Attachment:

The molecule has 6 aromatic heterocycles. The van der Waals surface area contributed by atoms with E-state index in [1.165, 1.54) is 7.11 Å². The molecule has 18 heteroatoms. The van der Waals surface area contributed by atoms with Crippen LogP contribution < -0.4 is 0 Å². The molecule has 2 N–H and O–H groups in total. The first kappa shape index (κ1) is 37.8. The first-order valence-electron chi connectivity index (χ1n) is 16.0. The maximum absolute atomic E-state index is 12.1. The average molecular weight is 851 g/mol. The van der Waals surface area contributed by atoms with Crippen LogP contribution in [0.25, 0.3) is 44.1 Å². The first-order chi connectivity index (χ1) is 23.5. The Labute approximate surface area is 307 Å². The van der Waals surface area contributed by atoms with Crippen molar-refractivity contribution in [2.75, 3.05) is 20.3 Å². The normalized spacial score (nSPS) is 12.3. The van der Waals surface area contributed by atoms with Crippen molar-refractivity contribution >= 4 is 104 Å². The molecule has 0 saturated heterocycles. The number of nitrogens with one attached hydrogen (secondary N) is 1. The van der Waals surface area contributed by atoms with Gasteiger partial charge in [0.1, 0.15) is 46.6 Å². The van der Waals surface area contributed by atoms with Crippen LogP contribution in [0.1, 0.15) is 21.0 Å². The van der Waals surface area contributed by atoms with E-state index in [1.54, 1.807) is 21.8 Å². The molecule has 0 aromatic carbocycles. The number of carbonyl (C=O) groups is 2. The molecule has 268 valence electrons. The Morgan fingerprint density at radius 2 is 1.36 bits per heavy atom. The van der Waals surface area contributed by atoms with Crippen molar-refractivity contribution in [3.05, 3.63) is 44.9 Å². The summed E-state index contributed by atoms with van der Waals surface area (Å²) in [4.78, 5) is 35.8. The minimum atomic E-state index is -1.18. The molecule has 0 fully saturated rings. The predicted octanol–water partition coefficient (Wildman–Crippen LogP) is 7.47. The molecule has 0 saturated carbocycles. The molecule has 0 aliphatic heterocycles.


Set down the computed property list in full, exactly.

The molecule has 6 aromatic heterocycles. The van der Waals surface area contributed by atoms with E-state index in [1.165, 1.54) is 7.11 Å². The molecule has 18 heteroatoms. The van der Waals surface area contributed by atoms with Crippen LogP contribution < -0.4 is 0 Å². The molecule has 2 N–H and O–H groups in total. The first kappa shape index (κ1) is 37.8. The first-order valence-electron chi connectivity index (χ1n) is 16.0. The maximum absolute atomic E-state index is 12.1. The average molecular weight is 851 g/mol. The van der Waals surface area contributed by atoms with Crippen LogP contribution in [0.25, 0.3) is 44.1 Å². The first-order chi connectivity index (χ1) is 23.5. The Labute approximate surface area is 307 Å². The van der Waals surface area contributed by atoms with Crippen molar-refractivity contribution in [2.75, 3.05) is 20.3 Å². The normalized spacial score (nSPS) is 12.3. The van der Waals surface area contributed by atoms with Crippen molar-refractivity contribution >= 4 is 104 Å². The molecule has 0 saturated heterocycles. The number of nitrogens with one attached hydrogen (secondary N) is 1. The van der Waals surface area contributed by atoms with Gasteiger partial charge in [0.1, 0.15) is 46.6 Å². The van der Waals surface area contributed by atoms with Crippen LogP contribution in [0.1, 0.15) is 21.0 Å². The van der Waals surface area contributed by atoms with E-state index in [1.54, 1.807) is 21.8 Å². The molecule has 0 aromatic carbocycles. The number of carbonyl (C=O) groups is 2. The molecule has 268 valence electrons. The Morgan fingerprint density at radius 2 is 1.36 bits per heavy atom. The van der Waals surface area contributed by atoms with Crippen molar-refractivity contribution in [3.05, 3.63) is 44.9 Å². The summed E-state index contributed by atoms with van der Waals surface area (Å²) in [4.78, 5) is 35.8. The minimum atomic E-state index is -1.18. The molecule has 0 fully saturated rings. The predicted octanol–water partition coefficient (Wildman–Crippen LogP) is 7.47. The molecule has 0 saturated carbocycles. The molecule has 0 aliphatic heterocycles.